Students are applying later to medical and dental school.  Nationally, over half of the applicants to medical school take at least one year prior to matriculating.  This trend appears to be even more striking at Johns Hopkins, where recent patterns demonstrate that over 80% of first time applicants to medical school take at least one gap/bridge year between graduating from Johns Hopkins and applying to medical school.  Students taking gap years typically pursue employment in research (e.g., NIH Postbac IRTA program), social service (e.g., Teach for America, Peace Corps), or post-baccalaureate and/or master’s degree programs. Advisors in Pre-Professional Advising and the Career Center work with students to seek meaningful gap/bridge year experiences and determine the optimal time to apply.

Medical Schools Accepting and Matriculating Johns Hopkins Students

There are 67 allopathic (MD) medical schools that accept three or more medical school applicants from Johns Hopkins on an annual basis.  Over the last three years, there are 42 schools that accept five or more JHU applicants per year. These include:

  • Albany Medical College (NY)
  • Albert Einstein College of Medicine (NY)
  • Boston University School of Medicine (MA)
  • Case Western Reserve University School of Medicine (OH)
  • Columbia University College of Physicians & Surgeons (NY)
  • Cooper Medical School of Rowan University (NJ)
  • Drexel University College of Medicine (PA)
  • Duke University School of Medicine (NC)
  • Emory University School of Medicine (GA)
  • Geisel School of Medicine at Dartmouth (NH)
  • Harvard Medical School (MA)
  • Hofstra North Shore-LIJ School of Medicine (NY)
  • Jefferson Medical Coll. of Thomas Jefferson University (PA)
  • Johns Hopkins University School of Medicine (MD)
  • Keck Sch. of Med. University of Southern California (CA)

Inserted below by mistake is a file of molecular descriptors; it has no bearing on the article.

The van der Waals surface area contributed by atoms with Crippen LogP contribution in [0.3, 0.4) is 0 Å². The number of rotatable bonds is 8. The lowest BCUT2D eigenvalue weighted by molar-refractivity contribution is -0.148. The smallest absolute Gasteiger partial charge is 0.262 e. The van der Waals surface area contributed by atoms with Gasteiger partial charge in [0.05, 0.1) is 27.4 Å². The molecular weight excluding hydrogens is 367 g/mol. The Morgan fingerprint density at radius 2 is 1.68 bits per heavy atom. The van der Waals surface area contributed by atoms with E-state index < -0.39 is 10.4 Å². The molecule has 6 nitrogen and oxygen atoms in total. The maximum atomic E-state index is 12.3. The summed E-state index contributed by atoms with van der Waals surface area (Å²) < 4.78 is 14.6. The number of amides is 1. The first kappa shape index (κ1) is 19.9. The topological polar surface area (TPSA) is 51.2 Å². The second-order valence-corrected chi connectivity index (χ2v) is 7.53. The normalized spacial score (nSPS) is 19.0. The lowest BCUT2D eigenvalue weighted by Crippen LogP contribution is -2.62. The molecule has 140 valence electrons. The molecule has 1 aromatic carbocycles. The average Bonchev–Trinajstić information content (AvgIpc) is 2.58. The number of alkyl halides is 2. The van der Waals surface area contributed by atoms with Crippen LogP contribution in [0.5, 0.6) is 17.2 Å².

• Mount Sinai School of Medicine (NY)
  • New York Medical College (NY)
  • New York University School of Medicine (NY)
  • Northwestern University Feinberg School of Medicine (IL)
  • Pennsylvania State University College of Medicine (PA)
  • State University of New York Downstate Medical Center (NY)
  • Stony Brook University School of Medicine (NY)
  • SUNY at Buffalo Medical School (NY)
  • Temple University School of Medicine (PA)
  • The Ohio State Univ. College of Medicine (OH)
  • Tufts University School of Medicine (MA)
  • UMDNJ- Robert Wood Johnson Medical School (NJ)
  • UMDNJ-New Jersey Medical School (NJ)
  • Uniformed Services University of the Health Science (MD)
  • University of California San Francisco (CA)
  • University of Illinois at Chicago-College of Medicine (IL)
  • University of Maryland School of Medicine (MD)
  • University of Michigan Medical School (MI)
  • University of Pennsylvania (PA)
  • University of Pittsburgh School of Medicine (PA)
  • University of Rochester School of Medicine and Dentistry (NY)
  • University of Virginia School of Medicine (VA)
  • Vanderbilt University School of Medicine (TN)
  • Wake Forest School of Medicine (NC)
  • Washington University School of Medicine (MO)
  • Weill Medical College of Cornell University (NY)
  • Yale University School of Medicine (CT)

Osteopathic Medical Schools Matriculating Johns Hopkins Students

There are 33 accredited colleges of osteopathic medicine in the United States. These colleges are accredited to deliver instruction at 48 teaching locations in 31 states.  Over recent years osteopathic (DO) medicals Schools that have enrolled 3 or more JHU students include:

  • Arizona College of Osteopathic Medicine of Midwestern University (AZ)
  • Lake Erie College of Osteopathic Medicine-Main Campus (PA)
  • New York College of Osteopathic Medicine of NYIT (NY)
  • Nova Southeastern University College of Osteopathic Medicine (FL)
  • Ohio University College of Osteopathic Medicine (OH)
  • Philadelphia College of Osteopathic Medicine, Main Campus (PA)
  • Touro College of Osteopathic Medicine – New York (NY)
  • Touro University College of Osteopathic Medicine – California (CA)
  • Rowan School of Osteopathic Medicine (NJ)
  • Western University of Health Sciences/ College of Osteopathic Medicine (CA)

Dental Schools Matriculating Johns Hopkins Students

Although a relatively small number of JHU students apply to and matriculate at US dental schools, our students experience considerable success and our most highly enrolled dental schools are:

  • University of Maryland School of Dentistry
  • New York University College of Dentistry
  • Columbia University College of Dental Medicine